Thursday, August 8, 2019

The Dark Shadows Daybook: August 8


Taped on this date in 1968: Episode 562

Joe finally learns the truth behind Collinsport’s nocturnal activities. But if he’s a puppet, who is the hand? Angelique or Nicholas? Joe Haskell: Joel Crothers. (Repeat; 30 min.)

Joe stumbles upon Willie, who is digging up a grave. Nicholas and Angelique divert Joe from informing the authorities, and Joe later goes to a nervous Barnabas to suggest that the police will not be involved. Joe continues to succumb to Angelique’s bite, despite resisting.

Dark Shadows started out as one thing. And that one thing cannot escape what the show is becoming. The saddest example of that is the transformation of Joe Haskell.  Sad because he is a wasted, maddened casualty, played with a wonderful sense of dawning horror by Joel Crothers. He and his character were once the show’s rays of light. (Excluding an understandable temper and one, allowable, drunken night of soaking up beer and piddling class envy on the Collinsport Afgan.) Now, he’s Angelique’s blood doll, and a pitiful, disheveled one, at that. His captivation by Angelique can be written off to the supernatural, but that feels superficial. Angelique is, In every way, the anti-Maggie. Does this make her the wrong woman or the wrong woman in the right ways? Joe’s desperate attraction feels tragically right. Even her comparative indifference to him is both repulsive and alluring. 

Dark Shadows’ early world of blackmail and revenge was built for Joe Haskell, and Joe was built to be the paragon withstanding it. He reeks of honest work, integrity, and common sense. When Willie needs a warning or Sam needs a sober ear, Joe’s the guy. Vampires and demons, not so much. Dark Shadows was careful to segregate guys like Joe and Burke from the incipient sideshow. They were just not built for moments like this, and all of Collinsport Revealed to be an elaborate shell to hide what was really brewing under the surface. Jeffrey Beaumont is designed to successfully segue back and forth between the genres. His story is, by classical definitions, a comedy. Joe’s is a tragedy. When Jeffrey says that, “It’s a strange world,” he does so with bemused wonder. But when Joe Haskell says it, there is nothing more nor less than horror -- at the world and his own combination of eager desire and spoonfed ignorance. He is the doomed hero of Lovecraft, not Lynch. But David Lynch is an optimist compared to the minds behind Dark Shadows, and the fall of Joe Haskell is a prime example.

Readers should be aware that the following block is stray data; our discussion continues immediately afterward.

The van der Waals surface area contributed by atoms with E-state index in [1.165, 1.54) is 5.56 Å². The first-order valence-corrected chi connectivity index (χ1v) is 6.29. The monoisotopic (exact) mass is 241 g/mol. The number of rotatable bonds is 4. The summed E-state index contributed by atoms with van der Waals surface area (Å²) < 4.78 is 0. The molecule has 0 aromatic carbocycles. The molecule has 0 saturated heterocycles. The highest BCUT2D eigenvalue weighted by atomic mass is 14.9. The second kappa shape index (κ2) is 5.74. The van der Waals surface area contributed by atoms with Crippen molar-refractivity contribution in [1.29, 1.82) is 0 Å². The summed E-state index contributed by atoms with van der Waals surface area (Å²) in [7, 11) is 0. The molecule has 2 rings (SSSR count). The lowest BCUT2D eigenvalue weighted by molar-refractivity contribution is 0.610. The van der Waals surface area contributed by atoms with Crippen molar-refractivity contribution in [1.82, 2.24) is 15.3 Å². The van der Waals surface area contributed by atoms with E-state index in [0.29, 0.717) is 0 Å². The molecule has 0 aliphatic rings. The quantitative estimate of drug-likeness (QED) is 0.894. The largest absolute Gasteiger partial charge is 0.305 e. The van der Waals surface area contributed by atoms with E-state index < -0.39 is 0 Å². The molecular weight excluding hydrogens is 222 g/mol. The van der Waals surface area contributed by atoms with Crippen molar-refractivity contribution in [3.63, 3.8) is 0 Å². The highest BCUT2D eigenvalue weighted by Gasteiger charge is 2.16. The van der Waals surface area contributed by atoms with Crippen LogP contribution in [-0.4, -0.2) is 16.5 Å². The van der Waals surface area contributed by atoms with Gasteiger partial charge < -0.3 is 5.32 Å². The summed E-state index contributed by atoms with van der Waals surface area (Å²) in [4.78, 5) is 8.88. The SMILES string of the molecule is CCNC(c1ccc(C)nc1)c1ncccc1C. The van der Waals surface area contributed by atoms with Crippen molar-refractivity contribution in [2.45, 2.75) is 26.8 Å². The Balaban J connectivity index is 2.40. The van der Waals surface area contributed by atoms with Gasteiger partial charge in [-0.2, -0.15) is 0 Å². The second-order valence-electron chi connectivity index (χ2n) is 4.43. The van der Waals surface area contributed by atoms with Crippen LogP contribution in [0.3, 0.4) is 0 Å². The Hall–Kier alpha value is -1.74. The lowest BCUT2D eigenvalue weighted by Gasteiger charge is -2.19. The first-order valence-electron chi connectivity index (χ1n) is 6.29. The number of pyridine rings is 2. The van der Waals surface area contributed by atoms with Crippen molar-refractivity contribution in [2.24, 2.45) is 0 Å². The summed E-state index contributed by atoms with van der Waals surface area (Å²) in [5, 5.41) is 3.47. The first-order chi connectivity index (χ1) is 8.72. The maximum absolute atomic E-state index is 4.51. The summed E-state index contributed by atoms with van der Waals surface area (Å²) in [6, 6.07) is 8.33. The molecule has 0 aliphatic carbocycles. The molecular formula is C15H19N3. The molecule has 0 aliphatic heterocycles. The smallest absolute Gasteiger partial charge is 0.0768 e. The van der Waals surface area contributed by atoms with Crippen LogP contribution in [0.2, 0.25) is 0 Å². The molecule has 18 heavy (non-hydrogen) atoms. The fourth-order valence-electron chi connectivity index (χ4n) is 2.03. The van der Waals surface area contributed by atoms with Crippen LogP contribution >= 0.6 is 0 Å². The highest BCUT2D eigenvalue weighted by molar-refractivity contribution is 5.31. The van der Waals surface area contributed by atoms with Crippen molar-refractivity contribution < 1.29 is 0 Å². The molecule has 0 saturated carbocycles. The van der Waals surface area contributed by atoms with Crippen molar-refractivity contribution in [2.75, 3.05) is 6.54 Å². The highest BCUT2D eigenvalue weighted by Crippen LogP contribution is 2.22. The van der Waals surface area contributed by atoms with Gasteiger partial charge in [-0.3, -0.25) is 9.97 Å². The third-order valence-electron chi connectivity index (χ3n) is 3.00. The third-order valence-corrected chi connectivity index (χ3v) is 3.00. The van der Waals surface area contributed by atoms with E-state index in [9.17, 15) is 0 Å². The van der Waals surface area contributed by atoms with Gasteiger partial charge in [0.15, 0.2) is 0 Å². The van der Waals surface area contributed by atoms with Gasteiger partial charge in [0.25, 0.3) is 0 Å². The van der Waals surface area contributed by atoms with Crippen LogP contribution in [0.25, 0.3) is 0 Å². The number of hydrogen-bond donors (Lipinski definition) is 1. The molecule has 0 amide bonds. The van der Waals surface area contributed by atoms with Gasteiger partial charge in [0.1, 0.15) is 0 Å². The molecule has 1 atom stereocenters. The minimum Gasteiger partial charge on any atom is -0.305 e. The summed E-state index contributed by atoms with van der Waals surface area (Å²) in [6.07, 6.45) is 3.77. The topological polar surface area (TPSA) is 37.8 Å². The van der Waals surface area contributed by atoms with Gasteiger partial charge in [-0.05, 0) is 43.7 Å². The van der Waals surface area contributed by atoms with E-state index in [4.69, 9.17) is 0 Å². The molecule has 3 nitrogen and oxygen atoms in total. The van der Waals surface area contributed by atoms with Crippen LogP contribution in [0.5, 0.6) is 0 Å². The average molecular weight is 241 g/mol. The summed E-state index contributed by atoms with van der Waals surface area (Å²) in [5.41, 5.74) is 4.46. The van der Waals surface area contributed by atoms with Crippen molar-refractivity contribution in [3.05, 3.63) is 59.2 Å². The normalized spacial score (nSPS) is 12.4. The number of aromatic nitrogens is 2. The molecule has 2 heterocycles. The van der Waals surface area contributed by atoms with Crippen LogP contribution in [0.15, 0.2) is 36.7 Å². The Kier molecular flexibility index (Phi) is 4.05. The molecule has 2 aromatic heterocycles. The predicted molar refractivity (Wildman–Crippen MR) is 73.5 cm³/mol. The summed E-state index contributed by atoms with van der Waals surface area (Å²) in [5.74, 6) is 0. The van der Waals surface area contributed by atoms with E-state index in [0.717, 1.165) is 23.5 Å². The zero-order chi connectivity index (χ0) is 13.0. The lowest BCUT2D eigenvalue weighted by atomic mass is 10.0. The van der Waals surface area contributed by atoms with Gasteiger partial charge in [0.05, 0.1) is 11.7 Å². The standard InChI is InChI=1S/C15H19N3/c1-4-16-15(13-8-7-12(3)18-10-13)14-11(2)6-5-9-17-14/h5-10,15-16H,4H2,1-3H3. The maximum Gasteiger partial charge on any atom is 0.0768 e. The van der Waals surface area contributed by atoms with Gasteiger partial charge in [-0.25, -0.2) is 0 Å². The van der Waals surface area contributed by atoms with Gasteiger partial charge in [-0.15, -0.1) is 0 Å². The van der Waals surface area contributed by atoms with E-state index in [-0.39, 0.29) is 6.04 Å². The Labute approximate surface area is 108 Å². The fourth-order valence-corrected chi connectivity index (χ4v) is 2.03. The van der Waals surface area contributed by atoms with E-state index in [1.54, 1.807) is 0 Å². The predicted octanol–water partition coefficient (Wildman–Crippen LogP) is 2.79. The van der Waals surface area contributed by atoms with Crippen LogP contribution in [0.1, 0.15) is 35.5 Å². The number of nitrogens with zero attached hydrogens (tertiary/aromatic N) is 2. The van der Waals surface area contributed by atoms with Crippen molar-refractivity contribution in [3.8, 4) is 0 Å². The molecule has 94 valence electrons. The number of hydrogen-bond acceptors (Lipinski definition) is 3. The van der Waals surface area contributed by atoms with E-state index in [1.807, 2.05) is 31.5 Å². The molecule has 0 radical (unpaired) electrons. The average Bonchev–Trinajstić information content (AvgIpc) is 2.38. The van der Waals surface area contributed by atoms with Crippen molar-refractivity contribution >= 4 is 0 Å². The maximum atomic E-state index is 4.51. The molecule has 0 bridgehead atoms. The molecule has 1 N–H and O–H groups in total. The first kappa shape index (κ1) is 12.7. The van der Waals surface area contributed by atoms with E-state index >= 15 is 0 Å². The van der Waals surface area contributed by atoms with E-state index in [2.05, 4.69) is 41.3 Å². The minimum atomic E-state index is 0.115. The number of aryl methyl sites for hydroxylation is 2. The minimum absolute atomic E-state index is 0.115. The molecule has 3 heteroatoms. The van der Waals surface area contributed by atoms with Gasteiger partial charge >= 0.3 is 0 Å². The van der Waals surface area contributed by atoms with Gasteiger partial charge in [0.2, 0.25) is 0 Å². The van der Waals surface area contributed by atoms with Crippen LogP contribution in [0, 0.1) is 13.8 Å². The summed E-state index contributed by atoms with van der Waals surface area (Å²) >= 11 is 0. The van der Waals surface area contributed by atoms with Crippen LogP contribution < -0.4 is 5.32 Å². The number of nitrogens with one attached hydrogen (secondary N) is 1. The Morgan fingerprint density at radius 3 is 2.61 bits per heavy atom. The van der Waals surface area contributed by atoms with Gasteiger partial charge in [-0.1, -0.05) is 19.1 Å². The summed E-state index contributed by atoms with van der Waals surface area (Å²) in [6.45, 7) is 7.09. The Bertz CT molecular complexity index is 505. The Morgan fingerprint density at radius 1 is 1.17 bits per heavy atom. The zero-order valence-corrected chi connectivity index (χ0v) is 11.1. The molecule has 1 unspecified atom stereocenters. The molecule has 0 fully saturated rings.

In fact, he is so alien to the newly revealed world of the supernatural in Dark Shadows that Angelique seems subtly indifferent towards him. He’s a meal to her more than a man, and she takes the job because she’s a pro. Not because she wants to. He’s a worthy victim in only the biological sense. When they share the screen, it feels like two vastly different shows have been Frankensteined together, but that adds to the dark fascination of it. Because it’s clear which is going to win, we also see which vision of the universe is stronger. Suddenly, the pedestrian world of everyday, mortal storytelling is revealed to be on the thinnest of stilts. Van Helsing doesn’t stand a chance, and we knew it all along. The unseemly and fascinating part of this story is how it brazenly tells that truth about mortal life after setting it up as unimpeachable for the past two years. Joe has been played all along, and the audience -- part of Joe’s world all along -- has been, as well.

When Barnabas returns from 1795, he immediately starts draining Vicki of blood. It’s a metaphor for the show reinventing itself by feeding off its own beginnings until they cease to be relevant. Joe’s victimization by Angelique is simply equal opportunity with a thousand-yard stare. And not without regrets. In 562, both Joe and Angelique seem equally horrified and enthralled at the prospect of meeting each other. Joe seems to have more of the opportunity to resist than any victim we’ve seen. Consequently, his eventual capitulation to bites and blackmail is all the more poignant.

This episode hit the airwaves Aug. 20, 1968.

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